High Speed Bottling

At their bottling plant in Northern Florida, Bacardi produces a wide range of alcoholic beverages based on rum which is imported by sea at high alcohol concentration from Bacardi’s facilities in the Caribbean. At the plant the rum is diluted, flavored, bottled and then distributed across the USA.

While much of the high speed bottling process involves very complex mechanical equipment, it is all dependent on electrical power.

Norther Florida experiences many lightning strikes and can experience hurricanes and storms which create major problems for the reliability of the electrical voltage and these events are beyond the control of the local electrical utilities.

If an unplanned production stoppage occurs due to a voltage sag then it can take up to an hour to resume normal production. Typically the plant would experience around 20 such unplanned production stoppages per year.

Analysis by the local electrical utility revealed that the plant was subject to a large number of voltage sags and it was decided to install an Omniverter AVC unit rated at 2000kVA and 26kV in order to reduce the very costly effects of multiple unplanned production stoppages.

The AVC was mounted in an outdoor enclosure with a hurricane resistant design which proved itself when the plant subsequently suffered from a very close encounter with Hurricane Charley, a category 4 Hurricane.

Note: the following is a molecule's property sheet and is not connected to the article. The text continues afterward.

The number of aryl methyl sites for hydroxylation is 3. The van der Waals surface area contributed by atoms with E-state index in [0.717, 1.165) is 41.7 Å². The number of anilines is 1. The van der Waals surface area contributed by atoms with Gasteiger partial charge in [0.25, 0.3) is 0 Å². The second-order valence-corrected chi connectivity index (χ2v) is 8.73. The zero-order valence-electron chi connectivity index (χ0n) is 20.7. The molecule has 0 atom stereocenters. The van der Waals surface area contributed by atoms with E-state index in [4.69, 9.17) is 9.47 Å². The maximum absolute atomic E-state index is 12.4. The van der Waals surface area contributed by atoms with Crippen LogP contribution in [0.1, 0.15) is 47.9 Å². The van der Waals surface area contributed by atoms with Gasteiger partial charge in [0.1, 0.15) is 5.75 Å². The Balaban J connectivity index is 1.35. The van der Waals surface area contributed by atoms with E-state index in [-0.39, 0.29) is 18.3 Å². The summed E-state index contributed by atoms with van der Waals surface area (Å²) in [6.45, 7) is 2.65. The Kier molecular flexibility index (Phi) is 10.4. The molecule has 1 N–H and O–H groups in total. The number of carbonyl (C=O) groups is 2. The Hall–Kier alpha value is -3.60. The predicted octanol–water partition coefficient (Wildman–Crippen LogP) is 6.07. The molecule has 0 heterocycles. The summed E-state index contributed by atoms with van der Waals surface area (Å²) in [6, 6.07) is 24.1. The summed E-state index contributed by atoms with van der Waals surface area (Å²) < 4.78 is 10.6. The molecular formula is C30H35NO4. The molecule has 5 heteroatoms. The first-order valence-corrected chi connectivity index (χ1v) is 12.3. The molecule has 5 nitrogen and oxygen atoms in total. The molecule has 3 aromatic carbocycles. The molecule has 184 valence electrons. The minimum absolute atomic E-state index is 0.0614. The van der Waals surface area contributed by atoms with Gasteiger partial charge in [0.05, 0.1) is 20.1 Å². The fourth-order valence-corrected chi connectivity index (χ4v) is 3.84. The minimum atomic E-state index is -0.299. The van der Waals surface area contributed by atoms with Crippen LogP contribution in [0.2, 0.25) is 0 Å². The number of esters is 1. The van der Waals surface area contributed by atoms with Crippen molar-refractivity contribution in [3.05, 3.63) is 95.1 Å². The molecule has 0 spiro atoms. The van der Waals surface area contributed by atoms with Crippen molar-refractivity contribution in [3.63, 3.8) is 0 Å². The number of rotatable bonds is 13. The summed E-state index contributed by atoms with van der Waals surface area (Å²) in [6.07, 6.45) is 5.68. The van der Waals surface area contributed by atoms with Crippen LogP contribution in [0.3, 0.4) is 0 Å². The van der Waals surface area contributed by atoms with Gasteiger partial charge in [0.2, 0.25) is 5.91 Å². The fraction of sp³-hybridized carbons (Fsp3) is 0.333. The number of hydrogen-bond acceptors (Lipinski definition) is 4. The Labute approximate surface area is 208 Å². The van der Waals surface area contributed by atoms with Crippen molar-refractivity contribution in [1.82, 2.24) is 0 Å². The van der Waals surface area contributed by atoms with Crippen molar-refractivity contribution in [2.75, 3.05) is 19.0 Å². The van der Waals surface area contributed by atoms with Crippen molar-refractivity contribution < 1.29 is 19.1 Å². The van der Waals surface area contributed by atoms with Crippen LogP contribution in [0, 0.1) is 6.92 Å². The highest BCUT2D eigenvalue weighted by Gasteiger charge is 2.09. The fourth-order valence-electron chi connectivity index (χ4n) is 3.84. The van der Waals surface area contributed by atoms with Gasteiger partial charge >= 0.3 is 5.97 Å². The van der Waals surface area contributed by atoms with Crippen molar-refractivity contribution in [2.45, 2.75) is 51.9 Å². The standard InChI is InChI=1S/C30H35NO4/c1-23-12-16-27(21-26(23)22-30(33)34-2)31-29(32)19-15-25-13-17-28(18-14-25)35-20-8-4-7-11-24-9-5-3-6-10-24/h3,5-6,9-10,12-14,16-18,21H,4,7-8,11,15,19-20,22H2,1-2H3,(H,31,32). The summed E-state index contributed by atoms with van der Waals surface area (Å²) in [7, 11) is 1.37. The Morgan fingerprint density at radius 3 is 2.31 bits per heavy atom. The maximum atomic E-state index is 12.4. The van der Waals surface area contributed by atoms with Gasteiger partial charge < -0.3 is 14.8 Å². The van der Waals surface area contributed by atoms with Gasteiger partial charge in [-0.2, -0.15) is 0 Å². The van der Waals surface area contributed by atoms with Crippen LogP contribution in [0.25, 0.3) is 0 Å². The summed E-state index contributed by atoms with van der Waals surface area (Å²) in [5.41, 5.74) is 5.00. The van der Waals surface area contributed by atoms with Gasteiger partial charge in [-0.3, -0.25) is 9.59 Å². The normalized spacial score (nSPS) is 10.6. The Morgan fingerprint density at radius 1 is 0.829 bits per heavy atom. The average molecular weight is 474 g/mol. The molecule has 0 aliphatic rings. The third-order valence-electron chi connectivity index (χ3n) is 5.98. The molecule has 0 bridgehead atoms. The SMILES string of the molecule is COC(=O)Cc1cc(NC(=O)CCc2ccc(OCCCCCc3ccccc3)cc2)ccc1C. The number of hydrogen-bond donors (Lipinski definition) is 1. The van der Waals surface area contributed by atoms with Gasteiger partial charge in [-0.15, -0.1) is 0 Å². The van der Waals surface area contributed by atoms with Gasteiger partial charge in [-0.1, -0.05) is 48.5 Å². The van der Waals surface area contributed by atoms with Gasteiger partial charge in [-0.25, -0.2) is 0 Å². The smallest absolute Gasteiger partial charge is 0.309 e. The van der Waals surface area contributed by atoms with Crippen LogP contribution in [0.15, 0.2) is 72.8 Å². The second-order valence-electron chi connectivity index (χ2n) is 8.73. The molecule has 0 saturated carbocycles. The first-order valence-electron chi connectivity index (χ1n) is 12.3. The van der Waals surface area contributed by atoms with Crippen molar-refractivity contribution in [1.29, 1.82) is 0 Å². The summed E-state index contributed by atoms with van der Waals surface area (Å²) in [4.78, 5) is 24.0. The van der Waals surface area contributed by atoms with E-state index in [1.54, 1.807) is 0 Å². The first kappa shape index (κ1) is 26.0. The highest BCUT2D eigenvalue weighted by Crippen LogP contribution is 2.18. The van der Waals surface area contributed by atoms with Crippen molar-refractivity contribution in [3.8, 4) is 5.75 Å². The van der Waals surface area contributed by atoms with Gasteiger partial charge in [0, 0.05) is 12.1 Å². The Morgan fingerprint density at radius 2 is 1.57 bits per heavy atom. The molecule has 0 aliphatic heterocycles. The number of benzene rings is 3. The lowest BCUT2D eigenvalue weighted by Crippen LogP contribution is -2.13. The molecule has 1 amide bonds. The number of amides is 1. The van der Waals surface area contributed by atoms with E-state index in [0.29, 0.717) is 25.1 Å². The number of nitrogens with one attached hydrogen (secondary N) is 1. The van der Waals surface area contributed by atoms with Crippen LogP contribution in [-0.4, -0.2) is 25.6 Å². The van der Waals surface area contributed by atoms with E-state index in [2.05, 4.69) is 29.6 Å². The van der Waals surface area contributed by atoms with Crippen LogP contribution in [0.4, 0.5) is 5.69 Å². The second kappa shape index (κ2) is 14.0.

The power electronics all operate at 480V AC so the outdoor enclosure was permanently divided between a 26KV Medium voltage section containing the AVC 26kV:480V injection transformer and a low voltage section containing the AVC and switchgear. The MV section was locked and interlocked so that no operator could again access when the transformer was energized and the low voltage section was accessible only to a trained operator via a key.

In the first year of AVC operation the plant experienced 490 events below 87% nominal voltage including some events with total loss of power. The AVC corrected 475 of these events but it should be acknowledged that not all of these events would have caused a stoppage. There were multiple events where one or more phase voltages dropped below 60% and the AVC corrected the vast majority of these.

It was judged that the AVC payback period was significantly less than 1 year and once it had been installed, plant costs for replacement electronic circuit boards and electrical maintenance were substantially reduced.